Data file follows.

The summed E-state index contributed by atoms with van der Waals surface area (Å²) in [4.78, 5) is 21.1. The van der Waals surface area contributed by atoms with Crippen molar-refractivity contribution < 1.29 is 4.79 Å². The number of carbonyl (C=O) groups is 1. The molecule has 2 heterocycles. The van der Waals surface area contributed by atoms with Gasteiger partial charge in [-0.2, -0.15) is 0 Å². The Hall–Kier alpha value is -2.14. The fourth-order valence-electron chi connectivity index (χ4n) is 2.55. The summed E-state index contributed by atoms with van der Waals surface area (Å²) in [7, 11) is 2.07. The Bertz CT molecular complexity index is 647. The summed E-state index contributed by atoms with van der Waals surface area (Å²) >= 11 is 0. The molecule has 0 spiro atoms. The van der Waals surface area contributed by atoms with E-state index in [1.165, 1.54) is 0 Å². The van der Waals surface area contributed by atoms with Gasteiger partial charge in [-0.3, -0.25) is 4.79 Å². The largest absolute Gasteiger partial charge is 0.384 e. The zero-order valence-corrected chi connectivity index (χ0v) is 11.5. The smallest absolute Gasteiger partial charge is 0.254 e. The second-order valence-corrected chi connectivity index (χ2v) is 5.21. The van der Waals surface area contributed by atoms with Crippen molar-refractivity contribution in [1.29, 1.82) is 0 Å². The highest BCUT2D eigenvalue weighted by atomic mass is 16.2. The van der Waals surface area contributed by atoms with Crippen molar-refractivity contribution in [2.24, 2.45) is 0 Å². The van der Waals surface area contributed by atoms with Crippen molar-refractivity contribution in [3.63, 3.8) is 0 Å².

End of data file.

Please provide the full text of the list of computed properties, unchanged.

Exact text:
The summed E-state index contributed by atoms with van der Waals surface area (Å²) in [4.78, 5) is 21.1. The van der Waals surface area contributed by atoms with Crippen molar-refractivity contribution < 1.29 is 4.79 Å². The number of carbonyl (C=O) groups is 1. The molecule has 2 heterocycles. The van der Waals surface area contributed by atoms with Gasteiger partial charge in [-0.2, -0.15) is 0 Å². The Hall–Kier alpha value is -2.14. The fourth-order valence-electron chi connectivity index (χ4n) is 2.55. The summed E-state index contributed by atoms with van der Waals surface area (Å²) in [7, 11) is 2.07. The Bertz CT molecular complexity index is 647. The summed E-state index contributed by atoms with van der Waals surface area (Å²) >= 11 is 0. The molecule has 0 spiro atoms. The van der Waals surface area contributed by atoms with E-state index in [1.165, 1.54) is 0 Å². The van der Waals surface area contributed by atoms with Gasteiger partial charge in [-0.3, -0.25) is 4.79 Å². The largest absolute Gasteiger partial charge is 0.384 e. The zero-order valence-corrected chi connectivity index (χ0v) is 11.5. The smallest absolute Gasteiger partial charge is 0.254 e. The second-order valence-corrected chi connectivity index (χ2v) is 5.21. The van der Waals surface area contributed by atoms with Crippen molar-refractivity contribution in [1.29, 1.82) is 0 Å². The highest BCUT2D eigenvalue weighted by atomic mass is 16.2. The van der Waals surface area contributed by atoms with Crippen molar-refractivity contribution in [2.24, 2.45) is 0 Å². The van der Waals surface area contributed by atoms with Crippen molar-refractivity contribution in [3.63, 3.8) is 0 Å².